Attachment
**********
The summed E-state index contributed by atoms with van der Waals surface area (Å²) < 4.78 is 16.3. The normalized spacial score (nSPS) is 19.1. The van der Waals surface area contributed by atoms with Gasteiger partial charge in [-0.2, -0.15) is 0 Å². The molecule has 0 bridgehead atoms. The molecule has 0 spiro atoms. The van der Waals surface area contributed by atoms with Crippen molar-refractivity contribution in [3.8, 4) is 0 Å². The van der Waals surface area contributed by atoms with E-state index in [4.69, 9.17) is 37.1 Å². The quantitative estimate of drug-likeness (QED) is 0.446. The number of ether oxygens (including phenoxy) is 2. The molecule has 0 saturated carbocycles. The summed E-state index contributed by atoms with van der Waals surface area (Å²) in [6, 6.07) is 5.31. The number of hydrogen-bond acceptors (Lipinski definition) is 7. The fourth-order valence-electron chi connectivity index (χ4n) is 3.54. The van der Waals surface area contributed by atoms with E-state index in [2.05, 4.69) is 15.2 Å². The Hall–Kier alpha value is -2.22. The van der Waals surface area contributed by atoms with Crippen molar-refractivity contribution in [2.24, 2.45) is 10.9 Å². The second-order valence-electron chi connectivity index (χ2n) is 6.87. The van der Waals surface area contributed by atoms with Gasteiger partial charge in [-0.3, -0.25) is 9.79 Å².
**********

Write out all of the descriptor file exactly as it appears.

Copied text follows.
The summed E-state index contributed by atoms with van der Waals surface area (Å²) < 4.78 is 16.3. The normalized spacial score (nSPS) is 19.1. The van der Waals surface area contributed by atoms with Gasteiger partial charge in [-0.2, -0.15) is 0 Å². The molecule has 0 bridgehead atoms. The molecule has 0 spiro atoms. The van der Waals surface area contributed by atoms with Crippen molar-refractivity contribution in [3.8, 4) is 0 Å². The van der Waals surface area contributed by atoms with E-state index in [4.69, 9.17) is 37.1 Å². The quantitative estimate of drug-likeness (QED) is 0.446. The number of ether oxygens (including phenoxy) is 2. The molecule has 0 saturated carbocycles. The summed E-state index contributed by atoms with van der Waals surface area (Å²) in [6, 6.07) is 5.31. The number of hydrogen-bond acceptors (Lipinski definition) is 7. The fourth-order valence-electron chi connectivity index (χ4n) is 3.54. The van der Waals surface area contributed by atoms with E-state index in [2.05, 4.69) is 15.2 Å². The Hall–Kier alpha value is -2.22. The van der Waals surface area contributed by atoms with Crippen molar-refractivity contribution in [2.24, 2.45) is 10.9 Å². The second-order valence-electron chi connectivity index (χ2n) is 6.87. The van der Waals surface area contributed by atoms with Gasteiger partial charge in [-0.3, -0.25) is 9.79 Å².